My vet/breeder recommended it so it must be goodUnfortunately, not only are vets not trainers but they are also not experts on nutrition.  Most vets get one nutrition class sponsored by a certain dog-food company during their entire education.  As you can guess, this class is pretty biased in its information.  There are some vets that have taken it upon themselves to learn about nutrition but they are few and far between.  Breeders fall into a similar category.  They are only as good as the work they’ve put into learning about nutrition… some breeders are very knowledgeable and others are not so much.  It’s not much different from the fact that human primary care physicians are not always well versed on nutrition–which is why they refer people to nutritionists and dietitians.  In fact, I’d guess that most primary care physicians would pass along any specific nutrition questions to a dietician/nutritionist.

The brand is well-known so it must be reputable and healthy. Most well-known brands come from a few things… money, good marketing, good public relations, and strong parent company.   IAMS, for example is owned by Proctor and Gamble who also own Bounty, Tide, Charmin, Pampers, Duracell, Crest, Cover Girl, and Tampax.  Purina is owned by the Nestle Company which owns Butterfinger, Hotpockets, Nesquick, Nestea, and Toll House baking.  These companies are ridiculously huge and capable of crazy big marketing schemes (tv, radio, and internet ads, plus event sponsorships).  With all the capitol and prestige, they can afford to get endorsements from professionals and they can pay for their own studies that show… pretty much whatever they want.  People are very conscious of brand loyalty and the perception of name-brand merchandise and these are very well known brands that everyone knows so they assume they are the best.  These brands are also available in one-stop shopping stores so they are convenient and are well-known in the community (so when John Q. Public finds a puppy, they are probably going to the store to buy Puppy Chow because that’s a brand name that they have heard of before).  Most of the premium brands of food are just now making it into the mainstream market so they are simply not as widely known yet. YAY… we got some of the sad stuff out of the way today!!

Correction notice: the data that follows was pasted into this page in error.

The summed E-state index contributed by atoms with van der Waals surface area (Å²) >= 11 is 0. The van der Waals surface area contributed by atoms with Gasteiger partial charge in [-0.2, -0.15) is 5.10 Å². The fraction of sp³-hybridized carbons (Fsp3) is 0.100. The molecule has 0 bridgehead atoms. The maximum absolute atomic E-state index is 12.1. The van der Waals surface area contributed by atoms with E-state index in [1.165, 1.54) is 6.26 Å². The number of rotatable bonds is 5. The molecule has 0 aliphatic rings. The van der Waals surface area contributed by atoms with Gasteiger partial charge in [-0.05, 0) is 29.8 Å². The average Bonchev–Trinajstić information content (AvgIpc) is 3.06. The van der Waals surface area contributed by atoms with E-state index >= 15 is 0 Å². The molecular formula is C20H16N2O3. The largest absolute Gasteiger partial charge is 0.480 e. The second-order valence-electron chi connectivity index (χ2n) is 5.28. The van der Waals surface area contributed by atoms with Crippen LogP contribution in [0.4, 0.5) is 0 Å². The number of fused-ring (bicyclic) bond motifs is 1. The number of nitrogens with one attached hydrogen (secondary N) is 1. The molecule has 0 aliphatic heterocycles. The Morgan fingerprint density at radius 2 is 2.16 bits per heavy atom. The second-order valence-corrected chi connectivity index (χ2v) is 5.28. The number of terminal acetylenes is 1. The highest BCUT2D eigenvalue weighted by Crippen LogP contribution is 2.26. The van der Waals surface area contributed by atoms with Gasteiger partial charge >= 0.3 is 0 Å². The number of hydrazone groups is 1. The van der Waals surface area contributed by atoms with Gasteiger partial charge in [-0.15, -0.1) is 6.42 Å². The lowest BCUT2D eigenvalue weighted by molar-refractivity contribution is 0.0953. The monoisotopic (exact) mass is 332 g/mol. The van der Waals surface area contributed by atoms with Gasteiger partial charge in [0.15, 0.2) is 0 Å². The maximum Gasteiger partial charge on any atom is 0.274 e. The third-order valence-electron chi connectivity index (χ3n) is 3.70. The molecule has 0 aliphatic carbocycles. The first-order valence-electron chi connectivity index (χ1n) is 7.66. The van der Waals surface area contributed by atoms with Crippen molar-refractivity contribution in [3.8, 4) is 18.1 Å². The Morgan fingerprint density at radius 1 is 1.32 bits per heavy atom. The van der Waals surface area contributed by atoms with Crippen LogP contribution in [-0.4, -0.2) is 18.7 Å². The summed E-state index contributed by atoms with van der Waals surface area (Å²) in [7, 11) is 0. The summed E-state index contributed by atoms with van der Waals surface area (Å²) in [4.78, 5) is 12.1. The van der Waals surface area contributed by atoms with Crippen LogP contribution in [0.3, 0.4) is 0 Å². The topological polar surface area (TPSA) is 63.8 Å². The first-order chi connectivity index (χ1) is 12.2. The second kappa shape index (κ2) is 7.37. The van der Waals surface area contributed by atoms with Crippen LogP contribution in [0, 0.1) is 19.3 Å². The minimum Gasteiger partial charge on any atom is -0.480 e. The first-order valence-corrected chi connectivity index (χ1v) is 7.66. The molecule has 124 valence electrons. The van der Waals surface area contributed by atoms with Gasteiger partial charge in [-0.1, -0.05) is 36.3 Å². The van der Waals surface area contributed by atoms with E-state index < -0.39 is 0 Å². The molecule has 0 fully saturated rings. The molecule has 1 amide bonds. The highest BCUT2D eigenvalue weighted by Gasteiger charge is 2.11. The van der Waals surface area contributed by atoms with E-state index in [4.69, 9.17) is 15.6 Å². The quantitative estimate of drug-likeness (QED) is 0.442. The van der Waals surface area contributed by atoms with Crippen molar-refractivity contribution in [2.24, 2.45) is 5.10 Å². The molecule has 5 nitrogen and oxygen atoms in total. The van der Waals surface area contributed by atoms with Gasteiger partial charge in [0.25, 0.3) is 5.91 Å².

Tomorrow I’ll tell you what I look for in a kibble (if this post hasn’t given you some clues).

6 Comments
  1. I like the comparison between human primary physicians and vets.

    • Y’know I try to be really respectful when I talk about the limitations of Veterinary expertise but they really are not experts in all areas of animals in the very same way primary care physicians are not experts in everything human–it IS why we have psychologists, dieticians, dermatologists, dentists, teachers etc.

  2. Great topic. One of my favorites. I got to learn all about that stuff when Toby had food allergies and I was on the hunt for the Holy Grail of Dog Foods. The labels and claims are so hard to decipher. And many of the ingredients are just awful.

    • People often don’t think about these things until there is a problem. The first “health-food” pet supply store was born out of a HORRIBLY allergic dog and the struggles to find a food locally because none of the stores carried the premium brands. Some of the ingredients in foods really do terrify me!

  3. I am loving this series you’re doing. 🙂
    My pup’s food has no corn, wheat, or soy, but it does have brown rice, millet and cracked pearled barley as three of the first five ingredients. Do you think those are as bad? It’s really the only food I feel comfortable feeding her right now, monetarily, especially.

    • I think it depends. For me, i’d want to know the first two ingredients. If they are both meat-meals then i could tolerate the next three ingredients being a grain, but it wouldn’t be ideal for me. Money is certainly a factor. With many of the premium foods, you actually feed less… so while the bag costs $10 more, you are getting more calories for your buck (if that makes sense).